The boat might have been forty feet long, most of it taken up by a cabin with an official capacity of seventy-six, though the thirty of us that spread ourselves out in the booths seemed to fill it up rather nicely. Out on deck, the walkways alongside the cabin were just wide enough for one person to stand upright while another squeezed by. The front deck, though tipped at a sharper angle, had ample room to stand and watch whatever might come leaping up out of the blue.
Our skipper introduced herself as Corey and explained as we left the harbor that our plan would be to head north across the Straights of Juan de Fuca toward San Juan Island, hoping to run across some transient orcas. The resident pods, which tend to make themselves scarce when the transients show up, hadn’t been sighted in weeks.
Hilary and I stood on the starboard rail for quite a while, watching the flotsam and jetsam go by. We also passed an assortment of gulls and black sea birds—pigeon guillemots and common murres. Further out, flocks of small brown-white birds occasionally flashed by that Lily, the mate, told us were red-necked phalaropes.”I just learned that last week,” she said.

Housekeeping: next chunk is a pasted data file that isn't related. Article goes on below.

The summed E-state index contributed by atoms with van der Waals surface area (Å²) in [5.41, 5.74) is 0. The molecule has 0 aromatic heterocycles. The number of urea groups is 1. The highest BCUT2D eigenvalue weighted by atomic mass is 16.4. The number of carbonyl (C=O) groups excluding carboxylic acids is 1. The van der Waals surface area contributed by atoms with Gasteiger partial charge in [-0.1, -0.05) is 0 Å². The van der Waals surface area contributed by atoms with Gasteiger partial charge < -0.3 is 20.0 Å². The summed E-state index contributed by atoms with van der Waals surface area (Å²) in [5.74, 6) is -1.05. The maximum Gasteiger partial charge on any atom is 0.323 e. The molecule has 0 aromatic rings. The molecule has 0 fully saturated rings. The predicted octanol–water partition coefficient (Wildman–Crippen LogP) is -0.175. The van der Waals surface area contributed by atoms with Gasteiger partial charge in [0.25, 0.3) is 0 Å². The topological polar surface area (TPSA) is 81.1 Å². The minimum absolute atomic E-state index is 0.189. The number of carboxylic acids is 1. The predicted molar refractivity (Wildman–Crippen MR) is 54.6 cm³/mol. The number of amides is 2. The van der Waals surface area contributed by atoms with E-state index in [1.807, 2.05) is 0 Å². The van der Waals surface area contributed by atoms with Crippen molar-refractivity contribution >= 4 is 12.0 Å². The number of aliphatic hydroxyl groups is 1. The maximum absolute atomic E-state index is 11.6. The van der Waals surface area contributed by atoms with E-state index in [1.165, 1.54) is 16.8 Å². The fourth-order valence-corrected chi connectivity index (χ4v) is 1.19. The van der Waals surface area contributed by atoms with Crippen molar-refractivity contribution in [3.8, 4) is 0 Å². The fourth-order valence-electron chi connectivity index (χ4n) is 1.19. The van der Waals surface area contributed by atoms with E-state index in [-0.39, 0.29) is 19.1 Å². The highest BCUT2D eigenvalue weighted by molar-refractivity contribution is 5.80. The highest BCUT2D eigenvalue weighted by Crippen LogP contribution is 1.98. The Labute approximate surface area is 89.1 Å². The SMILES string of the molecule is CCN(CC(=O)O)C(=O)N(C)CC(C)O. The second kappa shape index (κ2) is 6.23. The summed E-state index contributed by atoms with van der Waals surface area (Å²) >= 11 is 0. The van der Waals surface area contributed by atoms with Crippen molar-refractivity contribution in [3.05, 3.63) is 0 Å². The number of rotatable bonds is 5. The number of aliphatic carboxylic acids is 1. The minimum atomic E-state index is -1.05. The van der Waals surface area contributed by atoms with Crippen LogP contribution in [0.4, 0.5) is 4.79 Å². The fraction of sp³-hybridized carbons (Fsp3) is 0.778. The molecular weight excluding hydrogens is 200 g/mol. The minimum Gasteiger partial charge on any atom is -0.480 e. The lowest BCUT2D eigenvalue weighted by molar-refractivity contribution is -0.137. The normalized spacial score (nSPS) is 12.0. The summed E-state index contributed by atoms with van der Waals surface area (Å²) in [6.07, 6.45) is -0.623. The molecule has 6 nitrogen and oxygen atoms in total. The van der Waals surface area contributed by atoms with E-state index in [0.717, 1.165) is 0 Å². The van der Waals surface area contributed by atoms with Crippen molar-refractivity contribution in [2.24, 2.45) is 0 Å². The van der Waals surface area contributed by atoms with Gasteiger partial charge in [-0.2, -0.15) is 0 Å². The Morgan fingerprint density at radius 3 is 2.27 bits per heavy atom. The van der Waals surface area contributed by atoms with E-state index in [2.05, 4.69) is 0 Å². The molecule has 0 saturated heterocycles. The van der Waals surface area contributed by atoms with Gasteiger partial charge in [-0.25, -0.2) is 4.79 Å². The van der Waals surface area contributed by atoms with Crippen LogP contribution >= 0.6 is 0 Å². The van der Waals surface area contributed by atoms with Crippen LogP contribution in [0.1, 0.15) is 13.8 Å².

At one point a large ship emerged from the fog a quarter-mile away, heading toward Puget Sound from the open ocean, and I began to wonder if our little boat had radar. Well, of course it did! All the same, I was curious. We were now a long ways from shore.
Fifteen minutes later we hadn’t seen any whales—or much of anything else—though the fog was beginning to lift. Cory stopped the boat, came out on deck, and dropped a hydrophone over the side to see if she could pick up some whales by sound. Nothing doing. Back on the bridge she kept us heading north and a few minutes later someone spotted a knife-like black fin sticking up out of the water off in the distance. Everyone hears the shout of excitement and pours out on deck. The fin vanished, but then another one popped up. Maybe the same one. Then there were definitely two.
As Hilary and I stood our ground on the front rail, whales began to appear on either side of the bow. We’d stumbled onto one of those elusive resident pods. Some were far off. In time, others surfaced twenty feet from the boat, swam under it, and reappeared on the other side. Not more than one or two were visible at any time. Often we’d see the gray behind the fin. Sometimes we’d see large parts of the body. And three or four of the orcas leaped entirely out of the water, exposing their put white undersides.